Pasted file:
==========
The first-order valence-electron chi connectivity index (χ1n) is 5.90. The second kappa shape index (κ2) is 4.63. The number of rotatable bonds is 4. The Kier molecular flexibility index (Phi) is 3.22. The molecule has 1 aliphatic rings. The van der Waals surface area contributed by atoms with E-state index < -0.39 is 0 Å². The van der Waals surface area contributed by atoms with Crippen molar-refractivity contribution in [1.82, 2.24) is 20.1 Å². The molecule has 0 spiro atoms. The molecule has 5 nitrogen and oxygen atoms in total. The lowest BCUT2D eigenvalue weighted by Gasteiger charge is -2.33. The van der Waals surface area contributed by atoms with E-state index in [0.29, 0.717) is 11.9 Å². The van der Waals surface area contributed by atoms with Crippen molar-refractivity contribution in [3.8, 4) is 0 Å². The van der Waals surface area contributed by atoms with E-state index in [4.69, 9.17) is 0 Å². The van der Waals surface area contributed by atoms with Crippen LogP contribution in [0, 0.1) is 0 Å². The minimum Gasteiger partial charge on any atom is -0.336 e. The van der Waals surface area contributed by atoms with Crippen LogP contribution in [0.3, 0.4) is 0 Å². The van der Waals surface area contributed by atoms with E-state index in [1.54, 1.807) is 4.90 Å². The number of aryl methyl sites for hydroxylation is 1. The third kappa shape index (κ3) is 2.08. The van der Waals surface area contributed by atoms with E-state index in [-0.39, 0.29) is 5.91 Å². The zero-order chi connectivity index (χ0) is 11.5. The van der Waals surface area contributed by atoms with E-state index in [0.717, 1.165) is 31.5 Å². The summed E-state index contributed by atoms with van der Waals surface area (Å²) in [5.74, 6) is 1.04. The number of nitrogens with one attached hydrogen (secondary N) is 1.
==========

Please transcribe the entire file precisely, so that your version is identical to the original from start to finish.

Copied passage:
The first-order valence-electron chi connectivity index (χ1n) is 5.90. The second kappa shape index (κ2) is 4.63. The number of rotatable bonds is 4. The Kier molecular flexibility index (Phi) is 3.22. The molecule has 1 aliphatic rings. The van der Waals surface area contributed by atoms with E-state index < -0.39 is 0 Å². The van der Waals surface area contributed by atoms with Crippen molar-refractivity contribution in [1.82, 2.24) is 20.1 Å². The molecule has 0 spiro atoms. The molecule has 5 nitrogen and oxygen atoms in total. The lowest BCUT2D eigenvalue weighted by Gasteiger charge is -2.33. The van der Waals surface area contributed by atoms with E-state index in [0.29, 0.717) is 11.9 Å². The van der Waals surface area contributed by atoms with Crippen molar-refractivity contribution in [3.8, 4) is 0 Å². The van der Waals surface area contributed by atoms with E-state index in [4.69, 9.17) is 0 Å². The van der Waals surface area contributed by atoms with Crippen LogP contribution in [0, 0.1) is 0 Å². The minimum Gasteiger partial charge on any atom is -0.336 e. The van der Waals surface area contributed by atoms with Crippen LogP contribution in [0.3, 0.4) is 0 Å². The van der Waals surface area contributed by atoms with E-state index in [1.54, 1.807) is 4.90 Å². The number of aryl methyl sites for hydroxylation is 1. The third kappa shape index (κ3) is 2.08. The van der Waals surface area contributed by atoms with E-state index in [-0.39, 0.29) is 5.91 Å². The zero-order chi connectivity index (χ0) is 11.5. The van der Waals surface area contributed by atoms with E-state index in [0.717, 1.165) is 31.5 Å². The summed E-state index contributed by atoms with van der Waals surface area (Å²) in [5.74, 6) is 1.04. The number of nitrogens with one attached hydrogen (secondary N) is 1.